[Deathpenalty]death penalty news----WASH., KAN., PENN.
rhalperi at mail.smu.edu
Thu Nov 25 08:11:06 CST 2004
Prosecutors in Wash. Won't Charge Snipers
Sniper mastermind John Allen Muhammad and his teenage accomplice Lee Boyd
Malvo will not face charges for a slaying in Washington state months
before they went on their rampage in and around the nation's capital,
prosecutors said Wednesday.
Prosecutor Jerry Costello said there would little point in putting on an
expensive trial in Tacoma for the February 2002 shooting death of Keenya
Cook since the pair already face the death penalty or life in prison in
"We know Malvo killed Ms. Cook. We're convinced of that, and we're
convinced Muhammad was an accomplice," Costello said. "We would not be
able to obtain any punishment in Washington that would be greater than
life without release or the death penalty, which has already been
Cook, 21, was shot in the doorway of her aunt and uncle's Tacoma home.
Malvo told police and psychiatrists that the shooting was Muhammad's way
of testing him.
Investigators believe Cook's aunt, Isa Nichols -- who did some accounting
for Muhammad's auto repair business and sided with Muhammad's wife in the
couple's divorce -- may have been the intended target.
Muhammad and Malvo lived in the area before heading east and beginning a
terrifying string of random sniper shootings that left 10 dead in October
Malvo, 19, admitted being the trigger man and has been sentenced to life
in prison for 2 of the killings so far. He could still face the death
penalty in other prosecutions.
Muhammad, 43, is on Virginia's death row for his role in the slayings.
(source: Associated Press)
Ex - Convict Found Guilty in Kansas Slayings
A man was convicted Wednesday in a killing spree prosecutors said began as
retaliation for the robbery and beating of his mother.
Darrell Lamong Stallings, 34, was found guilty of 5 counts of capital
murder, 1 count of attempted murder and other charges stemming from the
June 2002 rampage. Another Kansas City man, 28-year-old Errik Harris,
faces the same charges; a trial date has not been set.
Prosecutors said Stallings fatally shot Trina Jennings, 26, who was seven
months pregnant, and wounded Anthony Jennings to avenge what Stallings
believed were their roles in the robbing and beating of his mother 2
months earlier. Prosecutors said the 3 other victims were killed because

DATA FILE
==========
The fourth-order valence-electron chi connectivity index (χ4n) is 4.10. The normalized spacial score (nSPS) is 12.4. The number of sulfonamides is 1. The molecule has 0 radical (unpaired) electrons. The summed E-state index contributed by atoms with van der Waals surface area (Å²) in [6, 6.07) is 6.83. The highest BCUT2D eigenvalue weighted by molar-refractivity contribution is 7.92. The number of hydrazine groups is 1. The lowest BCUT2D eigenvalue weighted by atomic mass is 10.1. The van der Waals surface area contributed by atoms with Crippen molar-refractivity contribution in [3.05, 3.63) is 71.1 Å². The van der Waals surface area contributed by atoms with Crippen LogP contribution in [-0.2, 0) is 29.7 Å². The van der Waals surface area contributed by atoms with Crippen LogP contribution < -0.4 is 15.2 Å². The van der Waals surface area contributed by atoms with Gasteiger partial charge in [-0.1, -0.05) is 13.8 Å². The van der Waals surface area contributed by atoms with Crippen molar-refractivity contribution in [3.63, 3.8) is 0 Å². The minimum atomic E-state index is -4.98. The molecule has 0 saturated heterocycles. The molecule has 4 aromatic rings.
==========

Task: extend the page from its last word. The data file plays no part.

they were witnesses.
Defense attorneys argued Stallings suffered from post-traumatic stress
Testimony included a recording of a jail interview Stallings gave by
telephone to KCTV in which he said he had snapped the morning of the
rampage, and that he didn't set out to kill anyone. He claimed he began
shooting in self-defense and that some of his victims were struck in the
Stallings was paroled less than a year before the shootings after serving
12 years for 2 2nd-degree murder convictions and aggravated assault
related to a botched drug deal in which two people were killed and 2
(source: Associated Press)
Judge asked to stay Banks' execution
4 days before George Banks is scheduled to be put to death, a Luzerne
County judge will be asked to stay the execution of the convicted mass
Banks' defense lawyer, Albert J. Flora Jr., filed an emergency petition
Wednesday in county court to stay the execution set for Thursday, Dec. 2,
at 7 p.m. at the State Correctional Institution at Rockview, Centre
County. The hearing before President Judge Michael Conahan is set for
Monday, Nov. 29, at 1:30 p.m.
Banks was convicted and sentenced to death in 1983 for a 1982 shooting
rampage that killed 13 people, including 5 of his own children, in
Wilkes-Barre and Jenkins Township.
Flora claims Banks is incompetent and suffers from several mental
disorders sustained from years of solitary confinement, which aggravated a
pre-existing medical condition. He says the execution of a chronically
psychotic person violates the Eighth Amendment of the U.S. Constitution,
Article I of the Pennsylvania Constitution and International Law.
According to a Nov. 19 report written by Dr. Richard G. Dudley Jr., a
psychiatrist from New York City, Banks suffers from mixed personality
disorders, depression, schizoaffective disorder and paranoid